||Evaluation of mDIXON Quant imaging in the assessment of disease activity in Thyroid-associated Ophthalmopathy（TAO）
Gang Liu1, Rongrong Zhu2, Ruoshui Ha2, and Xiuzheng Yue3
1People’s Hospital of Fuyang, Fuyang, China, 2People’s Hospital of Ningxia Hui Autonomous Region, Yinchuan, China, 3Philips Healthcare, Beijing, China
To prospectively study the changes of adipose content, adipose tissue edema and fibrosis in the orbit of Thyroid-associated ophthalmopathy (TAO) by mDixon-Quant imaging and investigate their application to TAO activity assessment. The result showed T2* values may be a promising marker for assessing the activity of TAO.
||Fat Fraction Quantification in TSE based 2-point Dixon Acquisition: Application to Whole-body MRI
Sheng-Qing Lin1, Sebastian Fonseca1, Durga Udayakumar1, Neela Batthula1, Ivan E. Dimitrov2,3, Ivan Pedrosa1, and Ananth J. Madhuranthakam1
1Radiology, UT Southwestern Medical Center, Dallas, TX, United States, 2Advanced Imaging Research Center, UT Southwestern Medical Center, Dallas, TX, United States, 3Philips, Dallas, TX, United States
Mapping fat fraction (FF) has been proposed as a biomarker of treatment response in multiple myeloma. Whole-body imaging using 2-point Dixon methods offer efficient acquisitions but may suffer from less accurate FF quantification than multi-echo Dixon. Using our previously developed whole-body MR sequence with 2-point turbo spin-echo (TSE) Dixon, we generated accurate FF maps using with a fat masking algorithm. Results from a fat-water phantom and in vivo images show that 2-point TSE-Dixon with the fat masking algorithm performed comparably to multi-echo Dixon, facilitating accurate FF maps in whole-body MRI.
||Three-Point Dixon Abdominal Water/Fat Separation using a Lower-Field 0.75T MRI
Christian Guenthner1, Hannes Dillinger1, Peter Boernert2,3, and Sebastian Kozerke1
1University and ETH Zurich, Zurich, Switzerland, 2Philips Research, Hamburg, Germany, 3Leiden University Medical Center, Leiden, Netherlands
Water/fat separation can be performed by exploiting chemical shift, which is proportional to field strength. Hence, on lower-field MRI systems (0.1 … 1T), the absolute resonance frequency difference is reduced compared to clinical high-field MRI, raising the question if water/fat separation can still be reliably performed despite the proximity of the resonances. In this work, we examined the feasibility of Dixon-type water/fat separation in the abdomen on a 0.75T lower-field MRI system. We show that Cartesian multi-acquisition and multi-echo as well as spiral multi-acquisition sequences provide reliable water/fat separation despite the reduced water/fat resonance shift of approximately 108 Hz.
||Improved Efficiency of Free-Breathing Stack-of-Radial MRI for Liver Fat and R2* Quantification Using Accelerated k-space Shift Calibration
Xiaodong Zhong1, Tess Armstrong2,3, Chang Gao2,3, Marcel Dominik Nickel4, Fei Han1, Brian Dale5, Holden Wu2,3, Peng Hu2,3, and Vibhas Deshpande6
1MR R&D Collaborations, Siemens Medical Solutions USA, Inc., Los Angeles, CA, United States, 2Radiological Sciences, University of California Los Angeles, Los Angeles, CA, United States, 3Physics and Biology in Medicine Interdepartmental Program, University of California Los Angeles, Los Angeles, CA, United States, 4MR Application Predevelopment, Siemens Healthcare GmbH, Erlangen, Germany, 5MR R&D Collaborations, Siemens Medical Solutions USA, Inc., Cary, NC, United States, 6MR R&D Collaborations, Siemens Medical Solutions USA, Inc., Austin, TX, United States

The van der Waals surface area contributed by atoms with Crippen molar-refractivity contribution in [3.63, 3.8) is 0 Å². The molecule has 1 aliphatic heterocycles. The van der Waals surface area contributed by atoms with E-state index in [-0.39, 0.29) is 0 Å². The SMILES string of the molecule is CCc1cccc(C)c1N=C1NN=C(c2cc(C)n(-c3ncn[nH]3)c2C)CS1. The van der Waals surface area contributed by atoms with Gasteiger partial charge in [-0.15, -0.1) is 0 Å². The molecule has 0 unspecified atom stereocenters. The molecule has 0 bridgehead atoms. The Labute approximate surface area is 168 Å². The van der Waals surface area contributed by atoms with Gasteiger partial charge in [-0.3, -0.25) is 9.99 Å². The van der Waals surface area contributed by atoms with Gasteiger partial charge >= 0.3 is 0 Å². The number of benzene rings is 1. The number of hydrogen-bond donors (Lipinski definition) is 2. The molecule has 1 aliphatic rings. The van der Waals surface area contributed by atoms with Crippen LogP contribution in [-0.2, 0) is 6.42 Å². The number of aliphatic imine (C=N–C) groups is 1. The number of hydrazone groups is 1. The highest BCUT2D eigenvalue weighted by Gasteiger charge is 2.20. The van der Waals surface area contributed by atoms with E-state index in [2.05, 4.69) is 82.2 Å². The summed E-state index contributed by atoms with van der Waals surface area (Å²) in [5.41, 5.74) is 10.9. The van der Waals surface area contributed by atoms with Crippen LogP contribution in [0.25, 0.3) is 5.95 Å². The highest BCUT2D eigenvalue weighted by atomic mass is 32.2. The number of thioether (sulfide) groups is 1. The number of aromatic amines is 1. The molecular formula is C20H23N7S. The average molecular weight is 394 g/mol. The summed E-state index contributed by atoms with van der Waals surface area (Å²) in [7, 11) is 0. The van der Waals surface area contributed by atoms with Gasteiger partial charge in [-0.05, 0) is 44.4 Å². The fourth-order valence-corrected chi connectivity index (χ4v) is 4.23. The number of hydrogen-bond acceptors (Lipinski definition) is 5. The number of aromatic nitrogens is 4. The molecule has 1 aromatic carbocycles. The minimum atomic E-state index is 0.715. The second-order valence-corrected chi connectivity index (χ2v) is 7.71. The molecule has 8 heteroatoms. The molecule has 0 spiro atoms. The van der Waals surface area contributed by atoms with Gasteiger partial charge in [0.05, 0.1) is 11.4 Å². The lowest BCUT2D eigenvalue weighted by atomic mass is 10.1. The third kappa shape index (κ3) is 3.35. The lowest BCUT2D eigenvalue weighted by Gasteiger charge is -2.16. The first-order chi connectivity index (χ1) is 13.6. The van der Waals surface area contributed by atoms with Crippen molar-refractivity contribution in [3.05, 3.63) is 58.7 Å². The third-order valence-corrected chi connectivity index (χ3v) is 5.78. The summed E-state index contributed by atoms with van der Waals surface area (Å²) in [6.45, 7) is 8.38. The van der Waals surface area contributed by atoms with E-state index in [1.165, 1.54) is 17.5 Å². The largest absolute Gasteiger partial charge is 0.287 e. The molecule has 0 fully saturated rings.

For liver proton density fat fraction (PDFF) and R2* quantification, free-breathing three-dimensional stack-of-radial MRI may perform a calibration scan for k-space shift correction. This study proposes an accelerated k-space shift calibration method. The proposed method was validated in a PDFF/R2* phantom with vendor-provided ground truth. Preliminary in vivo results demonstrated good agreement in the liver PDFF/R2* compared to the reference breath-hold Cartesian MRI. This proposed method enabled a 3-fold reduction in calibration time (20 seconds or more) for the in vivo protocols in this study. It may allow more efficient free-breathing PDFF/R2* mapping in patient populations with breath-hold difficulties.
||On the effect of fat spectrum complexity in Dixon MR Fingerprinting
Elizabeth Huaroc1, Dominik Weidlich1, Thomas Amthor2, Peter Koken2, Manuel Baumann2, Kilian Weiss3, Marcus Makowski1, Benedikt Schwaiger4, Mariya Doneva2, and Dimitrios Karampinos1
1Department of Diagnostic and Interventional Radiology, School of Medicine, Technical University of Munich, Munich, Germany, 2Philips Research Lab, Hamburg, Germany, 3Philips Healthcare, Hamburg, Germany, 4Department of Diagnostic and Interventional Neuroradiology, Technical University of Munich, Munich, Germany
Dixon Magnetic Resonance Fingerprinting (Dixon-MRF) has been emerging for achieving efficient fat suppression in body applications of MRF. Fat quantification using traditional Dixon imaging relies on a pre-calibrated proton density fat spectrum. The fat spectrum is known to be composed of different fat peaks, which have different relaxation times and are affected by J-coupling modulations. Existing Dixon-MRF methods perform water-fat separation assuming a constant pre-calibrated fat spectrum and not accounting how the complex fat spectrum varies along the MRF flip angle train. The present work proposes a framework to characterize the effect of fat spectrum complexity in Dixon-MRF.